Fig. 4.

Centrioles and actin are uncoupled in Fz GOF and Vang LOF conditions. (A,B) Scheme of centriole (green circle) positioning in well-polarized WT cells (A) compared with possible centriole distributions in PCP-induced misorientation conditions, where centrioles can follow (coupled) or not (uncoupled) the base of the actin-hair (pink) (B). (C) Pupal wing expressing Sas4-GFP (green) and labelled with Fmi (blue) and actin (red/grey). (D) Hair dots located at the base of the actin-hair. (E) Hair dots and associated cell borders. (F,G) Snapshot of a single cell co-occurrence analysis in WT (F) and in PCP mutant (G) conditions. (H) In WT cells, centrioles and actin-hairs coincide in the same side of the apical membrane in ∼46% of the cells analysed. In contrast, Fz-OE or vang-RNAi showed decreased co-occurrence. Box and whiskers represent median and 5-95 percentile. Number of cells>300 (at least 4 wings for each experimental condition). (I) Schematic representation of the phenotypes described in this study, where in WT cells, centrioles (green circles) migrate to base of the actin-hairs (pink region). This centriole migration is delayed but not affected in terms of polarity and distribution in those PPE tested conditions (fritz/mwh/Drok), but it is deeply disturbed by Cyt. D treatment where actin polymerization is affected and under Fz-PCP experimental conditions. D, distal side; P, proximal side. Scale bar: 10 µm.

Fig. 4.

Centrioles and actin are uncoupled in Fz GOF and Vang LOF conditions. (A,B) Scheme of centriole (green circle) positioning in well-polarized WT cells (A) compared with possible centriole distributions in PCP-induced misorientation conditions, where centrioles can follow (coupled) or not (uncoupled) the base of the actin-hair (pink) (B). (C) Pupal wing expressing Sas4-GFP (green) and labelled with Fmi (blue) and actin (red/grey). (D) Hair dots located at the base of the actin-hair. (E) Hair dots and associated cell borders. (F,G) Snapshot of a single cell co-occurrence analysis in WT (F) and in PCP mutant (G) conditions. (H) In WT cells, centrioles and actin-hairs coincide in the same side of the apical membrane in ∼46% of the cells analysed. In contrast, Fz-OE or vang-RNAi showed decreased co-occurrence. Box and whiskers represent median and 5-95 percentile. Number of cells>300 (at least 4 wings for each experimental condition). (I) Schematic representation of the phenotypes described in this study, where in WT cells, centrioles (green circles) migrate to base of the actin-hairs (pink region). This centriole migration is delayed but not affected in terms of polarity and distribution in those PPE tested conditions (fritz/mwh/Drok), but it is deeply disturbed by Cyt. D treatment where actin polymerization is affected and under Fz-PCP experimental conditions. D, distal side; P, proximal side. Scale bar: 10 µm.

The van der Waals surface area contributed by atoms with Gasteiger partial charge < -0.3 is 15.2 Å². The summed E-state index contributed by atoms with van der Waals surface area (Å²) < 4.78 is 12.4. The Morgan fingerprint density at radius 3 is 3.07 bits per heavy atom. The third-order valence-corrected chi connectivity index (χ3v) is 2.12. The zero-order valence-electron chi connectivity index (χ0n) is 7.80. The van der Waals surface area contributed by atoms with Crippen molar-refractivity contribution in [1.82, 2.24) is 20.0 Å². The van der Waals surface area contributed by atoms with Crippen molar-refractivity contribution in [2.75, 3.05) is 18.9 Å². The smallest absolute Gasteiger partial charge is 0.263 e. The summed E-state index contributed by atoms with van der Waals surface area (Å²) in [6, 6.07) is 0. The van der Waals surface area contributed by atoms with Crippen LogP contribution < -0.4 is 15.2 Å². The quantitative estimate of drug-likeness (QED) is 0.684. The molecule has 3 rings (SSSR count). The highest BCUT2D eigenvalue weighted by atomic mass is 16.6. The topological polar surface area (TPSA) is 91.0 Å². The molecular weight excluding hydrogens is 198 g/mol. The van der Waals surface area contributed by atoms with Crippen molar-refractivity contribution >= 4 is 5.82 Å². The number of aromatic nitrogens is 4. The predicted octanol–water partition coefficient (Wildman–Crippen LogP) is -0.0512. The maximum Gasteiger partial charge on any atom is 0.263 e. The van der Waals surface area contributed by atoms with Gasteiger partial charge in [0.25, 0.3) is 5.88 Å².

In summary, by using complementary quantitative methods, we found three distinct centriole polarization phenotypes. Under PPE mutant conditions, centriole polarization is delayed, but the final distribution and polarity are completely unaffected (Fig. 4I; Fig. S4K). However, PCP core mutants do not polarize centrioles as they remained mostly centred in the cell (Fig. 4I; Fig. S4K). In contrast, actin polymerization is required both to polarize centrioles and to keep them in a restricted area of the cell (Fig. 4I; Fig. S4K) before and after hair formation. In conclusion, we hypothesize that in Drosophila pupal wings there are at least two mechanisms controlling centriole positioning – one a general mechanism governed by actin polymerization and independent of PCP, the main function of which is to maintain centriole positioning, and the other a mechanism controlled by the core PCP pathway in charge of moving the centriole to the proper position. Further experiments will be required to dissect the mechanism behind this off-centred movement downstream of the core PCP pathway.

MATERIALS AND METHODS

Fly strains

Fly lines were cultured and crossed on semi-defined medium and maintained at the indicated temperatures (25°C or 29°C). For RNAi studies, the following lines were used: Fz RNAi (VDRC stock 105493/KK), Vang RNAi (VDRC stock 7376/GD and 100819/KK), mwh (VDRC stock 41514/GD and 45265/GD) Drok (VDRC stock 3793/GD and 104675/KK), fritz (VDRC stock 103611 and 10088/GD), ds (VDRC stock 36219/GD and 4313/GD), fuzzy RNAi (VDRC stock 108550/KK), Cdc42 RNAi (VDRC stock 100794/KK), Rac1 (VDRC stock 49247/GD), inturned (VDRC stock 27252/GD and 103407/KK) and rho RNAi (VDRC stock 107502/KK and 51952/GD). For overexpression and RNAi studies, the GAL4/UAS system was used to direct the expression of UAS constructs to distinct wing areas, linked to the localized expression of developmental genes such as decapentaplegic (dpp), expressed in a central stripe, and nubbin (nub), expressed in the whole wing. For cytochalasin D experiments, UAS-GFP-CG2919 (Asl) flies were crossed with UAS-dcr2nub-GAL4 to direct the expression of asterless coupled to green fluorescent protein (GFP) to the whole wing.

Adult wing analysis

For analysis of wing trichomes, adult wings were removed, incubated in wash buffer [PBS and 0.1% Triton X-100 (PBS-t)] and mounted on a slide in 80% glycerol in PBS. Adult wings were imaged at room temperature using an Olympus BX51 direct microscope. Images were acquired with an Olympus DP72 camera and CellD software (Olympus).

Immunohistochemistry

Pupae were collected from vials at white stage and cultured at 29°C for different time points (25 h or 28.5 h). Pupae were dissected in PBS-t and fixed with 4% paraformaldehyde for 1 h at room temperature. Then, pupae were washed in PBS-t three times for 5 min each wash and blocked in PBS-t with 2% bovine serum albumin (BSA) for 45 min. Samples were incubated with primary antibody overnight at room temperature in PBS-t-BSA. After overnight incubation, samples were washed five times in PBS-t and incubated for 90 min in fluorescent phalloidin to stain F-actin and fluorescent secondary antibodies, both diluted in PBS-t-BSA. To continue the staining, five washes in PBS-t were performed and pupal wings were then detached from the pupal cage. Finally, samples were mounted on slides with medium for fluorescence (Vectashield). To stain the cellular membrane anti-Fmi (also known as Starry night, Stan; from DSHB clone 74, dilution 1:20) was used. Secondary antibody conjugated with the fluorophore Alexa 405 was used at 1:200 (A-31553, Invitrogen) and Alexa 594-phalloidin was used at 1:200 (Invitrogen).